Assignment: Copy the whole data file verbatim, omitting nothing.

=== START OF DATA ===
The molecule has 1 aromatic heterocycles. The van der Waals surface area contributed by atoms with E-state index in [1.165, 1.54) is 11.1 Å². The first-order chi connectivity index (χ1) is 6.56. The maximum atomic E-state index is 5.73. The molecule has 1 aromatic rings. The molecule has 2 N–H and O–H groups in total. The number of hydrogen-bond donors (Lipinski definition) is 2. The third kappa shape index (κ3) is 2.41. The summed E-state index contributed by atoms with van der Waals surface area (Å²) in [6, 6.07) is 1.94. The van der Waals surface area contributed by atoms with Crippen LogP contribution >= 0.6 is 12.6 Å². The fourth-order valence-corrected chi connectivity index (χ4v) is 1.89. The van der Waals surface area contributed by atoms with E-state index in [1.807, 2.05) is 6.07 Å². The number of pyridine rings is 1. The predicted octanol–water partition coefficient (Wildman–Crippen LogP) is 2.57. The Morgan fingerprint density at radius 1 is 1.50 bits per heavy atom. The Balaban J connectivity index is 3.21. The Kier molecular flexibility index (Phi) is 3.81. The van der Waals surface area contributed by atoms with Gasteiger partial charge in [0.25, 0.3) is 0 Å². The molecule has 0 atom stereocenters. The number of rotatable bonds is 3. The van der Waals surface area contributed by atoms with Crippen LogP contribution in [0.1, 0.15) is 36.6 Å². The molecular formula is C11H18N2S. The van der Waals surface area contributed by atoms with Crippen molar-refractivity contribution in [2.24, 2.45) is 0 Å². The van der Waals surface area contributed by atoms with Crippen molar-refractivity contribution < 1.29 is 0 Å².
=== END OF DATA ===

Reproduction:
The molecule has 1 aromatic heterocycles. The van der Waals surface area contributed by atoms with E-state index in [1.165, 1.54) is 11.1 Å². The first-order chi connectivity index (χ1) is 6.56. The maximum atomic E-state index is 5.73. The molecule has 1 aromatic rings. The molecule has 2 N–H and O–H groups in total. The number of hydrogen-bond donors (Lipinski definition) is 2. The third kappa shape index (κ3) is 2.41. The summed E-state index contributed by atoms with van der Waals surface area (Å²) in [6, 6.07) is 1.94. The van der Waals surface area contributed by atoms with Crippen LogP contribution >= 0.6 is 12.6 Å². The fourth-order valence-corrected chi connectivity index (χ4v) is 1.89. The van der Waals surface area contributed by atoms with E-state index in [1.807, 2.05) is 6.07 Å². The number of pyridine rings is 1. The predicted octanol–water partition coefficient (Wildman–Crippen LogP) is 2.57. The Morgan fingerprint density at radius 1 is 1.50 bits per heavy atom. The Balaban J connectivity index is 3.21. The Kier molecular flexibility index (Phi) is 3.81. The van der Waals surface area contributed by atoms with Gasteiger partial charge in [0.25, 0.3) is 0 Å². The molecule has 0 atom stereocenters. The number of rotatable bonds is 3. The van der Waals surface area contributed by atoms with Crippen LogP contribution in [0.1, 0.15) is 36.6 Å². The molecular formula is C11H18N2S. The van der Waals surface area contributed by atoms with Crippen molar-refractivity contribution in [2.24, 2.45) is 0 Å². The van der Waals surface area contributed by atoms with Crippen molar-refractivity contribution < 1.29 is 0 Å².